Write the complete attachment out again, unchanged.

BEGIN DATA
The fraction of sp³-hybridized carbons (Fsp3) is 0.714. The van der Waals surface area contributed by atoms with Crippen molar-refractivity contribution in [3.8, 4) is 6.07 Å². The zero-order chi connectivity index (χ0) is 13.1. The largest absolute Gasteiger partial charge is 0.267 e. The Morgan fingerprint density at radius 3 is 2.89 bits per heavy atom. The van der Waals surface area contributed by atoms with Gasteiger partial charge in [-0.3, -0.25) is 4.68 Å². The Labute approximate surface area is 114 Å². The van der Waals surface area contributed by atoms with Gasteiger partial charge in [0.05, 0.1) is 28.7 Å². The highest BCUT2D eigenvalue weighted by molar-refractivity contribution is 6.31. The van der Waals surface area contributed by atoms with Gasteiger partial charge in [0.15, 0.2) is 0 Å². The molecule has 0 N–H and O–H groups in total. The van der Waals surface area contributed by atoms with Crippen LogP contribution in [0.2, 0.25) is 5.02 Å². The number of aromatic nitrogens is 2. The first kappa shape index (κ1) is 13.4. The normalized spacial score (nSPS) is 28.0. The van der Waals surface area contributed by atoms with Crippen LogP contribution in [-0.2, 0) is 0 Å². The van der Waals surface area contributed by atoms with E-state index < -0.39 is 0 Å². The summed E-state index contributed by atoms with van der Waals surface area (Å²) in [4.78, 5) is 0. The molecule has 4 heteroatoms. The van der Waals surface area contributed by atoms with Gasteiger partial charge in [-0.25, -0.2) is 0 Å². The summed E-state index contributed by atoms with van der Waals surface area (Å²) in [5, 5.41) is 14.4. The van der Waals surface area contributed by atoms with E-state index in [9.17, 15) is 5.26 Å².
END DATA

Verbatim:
The fraction of sp³-hybridized carbons (Fsp3) is 0.714. The van der Waals surface area contributed by atoms with Crippen molar-refractivity contribution in [3.8, 4) is 6.07 Å². The zero-order chi connectivity index (χ0) is 13.1. The largest absolute Gasteiger partial charge is 0.267 e. The Morgan fingerprint density at radius 3 is 2.89 bits per heavy atom. The van der Waals surface area contributed by atoms with Gasteiger partial charge in [-0.3, -0.25) is 4.68 Å². The Labute approximate surface area is 114 Å². The van der Waals surface area contributed by atoms with Gasteiger partial charge in [0.05, 0.1) is 28.7 Å². The highest BCUT2D eigenvalue weighted by molar-refractivity contribution is 6.31. The van der Waals surface area contributed by atoms with Gasteiger partial charge in [0.15, 0.2) is 0 Å². The molecule has 0 N–H and O–H groups in total. The van der Waals surface area contributed by atoms with Crippen LogP contribution in [0.2, 0.25) is 5.02 Å². The number of aromatic nitrogens is 2. The first kappa shape index (κ1) is 13.4. The normalized spacial score (nSPS) is 28.0. The van der Waals surface area contributed by atoms with Crippen LogP contribution in [-0.2, 0) is 0 Å². The van der Waals surface area contributed by atoms with E-state index < -0.39 is 0 Å². The summed E-state index contributed by atoms with van der Waals surface area (Å²) in [4.78, 5) is 0. The molecule has 4 heteroatoms. The van der Waals surface area contributed by atoms with Gasteiger partial charge in [-0.25, -0.2) is 0 Å². The summed E-state index contributed by atoms with van der Waals surface area (Å²) in [5, 5.41) is 14.4. The van der Waals surface area contributed by atoms with E-state index in [9.17, 15) is 5.26 Å².